It has reported yearly losses yet again...
Tullow Oil has reported a loss for the third consecutive year.
The leading gas and oil producer took a hit of $754.7m in 2016, after it was forced to write off further exploration costs.
While this was down from the $1.09 billion loss the year previously, it was significantly larger than analyst estimates.
Sales revenue fell around 20% to $1.3 billion at the group, which was founded in Carlow and is now headquartered in London.
This was attributed to falling oil prices since 2014 and comes despite Tullow's new oilfields off the coast of Ghana coming on stream.
Analysts have been disappointed by forecasts that the project will only produce 50,000 barrels per day this year, as a border dispute between Ghana and Ivory Coast hurts its ability to drill new wells.
Chief executive Aidan Heavey said:
"“The clear highlight of 2016 was delivering Ghana’s second major oil and gas development, the TEN fields, on time and on budget. Production from TEN, alongside our other West African oil production, has provided Tullow with positive free cash flow and enabled us to begin the important process of deleveraging our balance sheet.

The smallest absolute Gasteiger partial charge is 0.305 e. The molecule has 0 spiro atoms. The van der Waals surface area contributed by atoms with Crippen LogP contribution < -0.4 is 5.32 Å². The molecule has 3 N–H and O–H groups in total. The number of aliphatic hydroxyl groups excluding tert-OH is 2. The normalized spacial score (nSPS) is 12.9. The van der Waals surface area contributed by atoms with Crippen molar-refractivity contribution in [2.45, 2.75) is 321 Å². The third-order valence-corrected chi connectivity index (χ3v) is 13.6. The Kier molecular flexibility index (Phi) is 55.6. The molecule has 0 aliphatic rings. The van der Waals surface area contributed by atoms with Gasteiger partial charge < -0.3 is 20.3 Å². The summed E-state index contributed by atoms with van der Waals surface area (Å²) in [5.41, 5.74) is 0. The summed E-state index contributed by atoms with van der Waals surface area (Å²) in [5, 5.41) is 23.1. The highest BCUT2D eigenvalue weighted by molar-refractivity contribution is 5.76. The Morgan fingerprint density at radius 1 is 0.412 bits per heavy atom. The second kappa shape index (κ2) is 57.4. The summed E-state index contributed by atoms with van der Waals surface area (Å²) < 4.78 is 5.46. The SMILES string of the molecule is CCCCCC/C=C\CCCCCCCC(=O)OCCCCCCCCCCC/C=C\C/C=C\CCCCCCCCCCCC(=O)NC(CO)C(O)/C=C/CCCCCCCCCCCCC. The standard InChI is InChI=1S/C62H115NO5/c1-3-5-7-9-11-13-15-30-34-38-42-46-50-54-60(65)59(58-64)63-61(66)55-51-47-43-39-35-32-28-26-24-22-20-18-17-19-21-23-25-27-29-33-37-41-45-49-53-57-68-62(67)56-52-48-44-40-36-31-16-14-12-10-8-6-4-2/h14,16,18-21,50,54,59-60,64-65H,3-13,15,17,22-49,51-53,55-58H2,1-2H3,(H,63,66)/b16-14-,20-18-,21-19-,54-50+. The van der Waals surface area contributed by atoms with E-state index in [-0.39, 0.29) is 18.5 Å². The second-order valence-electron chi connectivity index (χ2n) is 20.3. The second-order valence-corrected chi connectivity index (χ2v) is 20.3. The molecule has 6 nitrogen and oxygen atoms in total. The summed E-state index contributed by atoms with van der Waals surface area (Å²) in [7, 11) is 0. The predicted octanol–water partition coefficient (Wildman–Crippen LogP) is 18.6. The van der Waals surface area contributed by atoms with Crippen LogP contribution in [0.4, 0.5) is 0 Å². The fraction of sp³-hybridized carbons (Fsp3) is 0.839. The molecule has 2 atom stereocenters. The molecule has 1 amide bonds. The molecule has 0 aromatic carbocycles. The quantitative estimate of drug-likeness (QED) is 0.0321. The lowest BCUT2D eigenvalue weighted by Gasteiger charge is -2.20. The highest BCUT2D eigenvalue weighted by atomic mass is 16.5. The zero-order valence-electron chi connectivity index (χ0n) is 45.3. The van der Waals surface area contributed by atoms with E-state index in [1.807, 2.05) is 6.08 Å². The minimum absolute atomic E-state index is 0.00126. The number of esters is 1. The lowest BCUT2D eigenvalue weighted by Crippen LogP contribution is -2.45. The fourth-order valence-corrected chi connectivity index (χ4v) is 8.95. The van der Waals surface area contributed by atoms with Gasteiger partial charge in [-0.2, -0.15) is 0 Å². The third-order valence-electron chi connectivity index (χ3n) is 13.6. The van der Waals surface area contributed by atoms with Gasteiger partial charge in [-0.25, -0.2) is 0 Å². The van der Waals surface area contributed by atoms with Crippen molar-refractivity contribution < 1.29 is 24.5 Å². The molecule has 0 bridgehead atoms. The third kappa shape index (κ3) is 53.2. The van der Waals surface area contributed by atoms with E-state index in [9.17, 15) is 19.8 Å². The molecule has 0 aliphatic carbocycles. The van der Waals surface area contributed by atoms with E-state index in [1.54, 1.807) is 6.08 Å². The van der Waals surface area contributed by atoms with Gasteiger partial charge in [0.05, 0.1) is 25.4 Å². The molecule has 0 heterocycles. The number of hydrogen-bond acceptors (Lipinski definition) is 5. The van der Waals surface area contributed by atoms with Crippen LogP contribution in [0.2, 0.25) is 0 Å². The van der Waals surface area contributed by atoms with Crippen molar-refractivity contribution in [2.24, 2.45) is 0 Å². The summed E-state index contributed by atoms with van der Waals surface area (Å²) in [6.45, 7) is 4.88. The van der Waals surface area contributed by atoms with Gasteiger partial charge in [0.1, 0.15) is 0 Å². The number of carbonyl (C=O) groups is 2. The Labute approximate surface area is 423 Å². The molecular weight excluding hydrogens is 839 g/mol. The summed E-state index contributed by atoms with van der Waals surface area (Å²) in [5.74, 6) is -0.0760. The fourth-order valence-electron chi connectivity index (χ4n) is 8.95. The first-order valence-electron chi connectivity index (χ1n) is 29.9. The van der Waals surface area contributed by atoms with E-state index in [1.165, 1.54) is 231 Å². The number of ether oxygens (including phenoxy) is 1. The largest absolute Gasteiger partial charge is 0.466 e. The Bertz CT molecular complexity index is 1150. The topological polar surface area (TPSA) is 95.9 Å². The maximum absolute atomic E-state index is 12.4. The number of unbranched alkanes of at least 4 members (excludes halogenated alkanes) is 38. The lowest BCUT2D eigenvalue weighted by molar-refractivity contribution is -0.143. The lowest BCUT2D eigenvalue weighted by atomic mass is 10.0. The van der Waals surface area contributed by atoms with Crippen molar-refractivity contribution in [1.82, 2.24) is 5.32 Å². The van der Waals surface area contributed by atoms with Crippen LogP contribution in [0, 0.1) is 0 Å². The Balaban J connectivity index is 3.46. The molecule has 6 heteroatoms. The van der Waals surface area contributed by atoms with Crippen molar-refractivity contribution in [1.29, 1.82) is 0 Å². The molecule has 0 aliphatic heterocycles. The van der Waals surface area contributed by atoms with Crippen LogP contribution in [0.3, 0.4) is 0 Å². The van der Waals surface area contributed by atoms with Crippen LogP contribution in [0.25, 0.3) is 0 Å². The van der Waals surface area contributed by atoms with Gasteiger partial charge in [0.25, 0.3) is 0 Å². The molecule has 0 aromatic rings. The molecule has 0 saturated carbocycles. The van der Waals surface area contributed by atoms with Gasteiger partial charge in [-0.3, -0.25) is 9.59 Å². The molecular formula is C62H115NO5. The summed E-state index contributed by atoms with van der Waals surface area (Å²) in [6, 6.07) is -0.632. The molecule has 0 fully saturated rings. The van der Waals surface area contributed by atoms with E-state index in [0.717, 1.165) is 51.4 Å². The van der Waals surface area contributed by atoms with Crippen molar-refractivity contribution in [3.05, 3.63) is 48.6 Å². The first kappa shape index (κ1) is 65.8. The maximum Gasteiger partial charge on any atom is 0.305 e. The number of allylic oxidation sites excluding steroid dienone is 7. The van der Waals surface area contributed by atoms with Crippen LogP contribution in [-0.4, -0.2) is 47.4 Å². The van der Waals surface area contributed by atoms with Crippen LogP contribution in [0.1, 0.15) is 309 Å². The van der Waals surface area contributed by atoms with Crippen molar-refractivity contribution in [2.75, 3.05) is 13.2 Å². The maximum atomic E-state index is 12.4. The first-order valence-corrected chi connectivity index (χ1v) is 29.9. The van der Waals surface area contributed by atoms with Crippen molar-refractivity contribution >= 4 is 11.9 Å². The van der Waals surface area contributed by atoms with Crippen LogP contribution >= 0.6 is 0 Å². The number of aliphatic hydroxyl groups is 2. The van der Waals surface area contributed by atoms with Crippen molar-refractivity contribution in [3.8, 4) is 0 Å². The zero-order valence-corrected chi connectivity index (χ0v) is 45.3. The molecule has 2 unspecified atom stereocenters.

"As we focus our free cash flow primarily on reducing our debt, capital discipline remains critical. We have made excellent progress with our East African developments and are building a high quality exploration portfolio to grow our business. As I move to become Chairman of the Group and hand over to Paul McDade, Tullow has the right assets and expertise to take full advantage of the opportunities ahead."
Continuity at Tullow will be maintained after the April switch as Heavey takes the position of non-executive chairman for a maximum of two years, while Paul McDade who has been chief operations officer for the past 12 years.